Dr. Manger has served in the Department of Medicine as Professor of Clinical Medicine at New York University Medical Center since 1983. He is a Lecturer in Medicine (Emeritus) at Colum-bia Medical School. In 1992 he was designated Distinguished Mayo Foundation Alumnus in recognition of his exceptional national and international research, medical practice, and education in hypertension. In 2009 he was awarded the Mayo Clinic Alumni Association Humanitarian Award for his exceptional contributions, dedication and achievements in improving public health, particularly as a true pioneer in the prevention of childhood obesity, one of the single greatest threats to health in this country.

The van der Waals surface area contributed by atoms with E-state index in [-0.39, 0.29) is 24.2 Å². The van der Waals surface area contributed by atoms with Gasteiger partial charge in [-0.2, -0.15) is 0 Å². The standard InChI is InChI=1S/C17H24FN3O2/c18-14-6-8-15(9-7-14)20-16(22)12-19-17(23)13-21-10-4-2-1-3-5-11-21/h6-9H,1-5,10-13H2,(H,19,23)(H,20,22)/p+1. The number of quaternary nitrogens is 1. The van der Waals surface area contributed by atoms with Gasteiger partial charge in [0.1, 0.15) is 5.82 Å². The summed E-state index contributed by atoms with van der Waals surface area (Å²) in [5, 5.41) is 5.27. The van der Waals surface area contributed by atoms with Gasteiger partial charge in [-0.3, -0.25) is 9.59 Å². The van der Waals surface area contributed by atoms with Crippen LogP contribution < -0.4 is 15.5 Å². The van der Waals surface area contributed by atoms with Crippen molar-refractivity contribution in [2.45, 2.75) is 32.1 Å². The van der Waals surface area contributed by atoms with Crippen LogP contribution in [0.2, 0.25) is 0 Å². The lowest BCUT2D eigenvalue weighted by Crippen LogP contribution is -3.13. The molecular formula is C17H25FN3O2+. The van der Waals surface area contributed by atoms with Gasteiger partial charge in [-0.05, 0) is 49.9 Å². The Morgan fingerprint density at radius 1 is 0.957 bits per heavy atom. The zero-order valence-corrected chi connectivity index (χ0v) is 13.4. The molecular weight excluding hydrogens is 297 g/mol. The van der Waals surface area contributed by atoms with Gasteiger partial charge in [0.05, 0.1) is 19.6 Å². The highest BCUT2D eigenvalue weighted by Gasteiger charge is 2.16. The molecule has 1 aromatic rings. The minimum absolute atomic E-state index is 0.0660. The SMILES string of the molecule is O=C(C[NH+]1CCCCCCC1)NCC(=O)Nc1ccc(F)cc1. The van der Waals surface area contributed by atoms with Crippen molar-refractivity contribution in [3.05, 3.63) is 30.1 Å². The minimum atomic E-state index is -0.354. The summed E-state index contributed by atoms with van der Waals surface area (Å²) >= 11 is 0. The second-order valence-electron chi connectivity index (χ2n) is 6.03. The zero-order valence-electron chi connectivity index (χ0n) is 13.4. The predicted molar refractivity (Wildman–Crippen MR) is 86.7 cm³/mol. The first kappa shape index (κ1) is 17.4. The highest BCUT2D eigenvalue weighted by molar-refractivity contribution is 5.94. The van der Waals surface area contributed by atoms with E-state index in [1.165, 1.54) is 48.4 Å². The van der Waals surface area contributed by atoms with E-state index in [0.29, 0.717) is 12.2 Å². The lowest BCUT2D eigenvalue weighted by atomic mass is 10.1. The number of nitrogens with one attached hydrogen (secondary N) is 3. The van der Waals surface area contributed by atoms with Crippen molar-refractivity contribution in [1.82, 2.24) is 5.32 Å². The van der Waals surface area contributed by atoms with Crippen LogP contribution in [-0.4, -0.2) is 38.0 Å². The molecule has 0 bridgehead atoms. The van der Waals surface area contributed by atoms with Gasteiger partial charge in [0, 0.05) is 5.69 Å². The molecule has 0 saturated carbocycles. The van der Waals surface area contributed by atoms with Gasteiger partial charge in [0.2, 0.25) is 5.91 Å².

Dr. Manger has a lifelong history of emphasizing the civic message of prevention as the first course of action with chronic illnesses. In 1977, he founded the National Hypertension Associa-tion, gradually building up an impressive board of trustees and contributors. Seven years ago, when obesity in children came to the forefront, he and his wife established VITAL? (Value Initi-ative Teaching About Lifestyle) as a humanitarian health measure. The primary purpose of VI-TAL is to educate children—preschool to third grade—in the prevention of unhealthy lifestyles.

Under his leadership NHA has conducted groundbreaking research on hypertension, and he has written and co-authored five medical books and more than 240 scientific publications.

Throughout his career as basic researcher and tertiary care clinician, Dr. Manger has chosen to devote his time, resources and unbridled energy to improve lives—especially of the underserved and those yet to be served —which are the reasons the Mayo brothers established Mayo Clinic.

Norman M. Kaplan, MD, MACP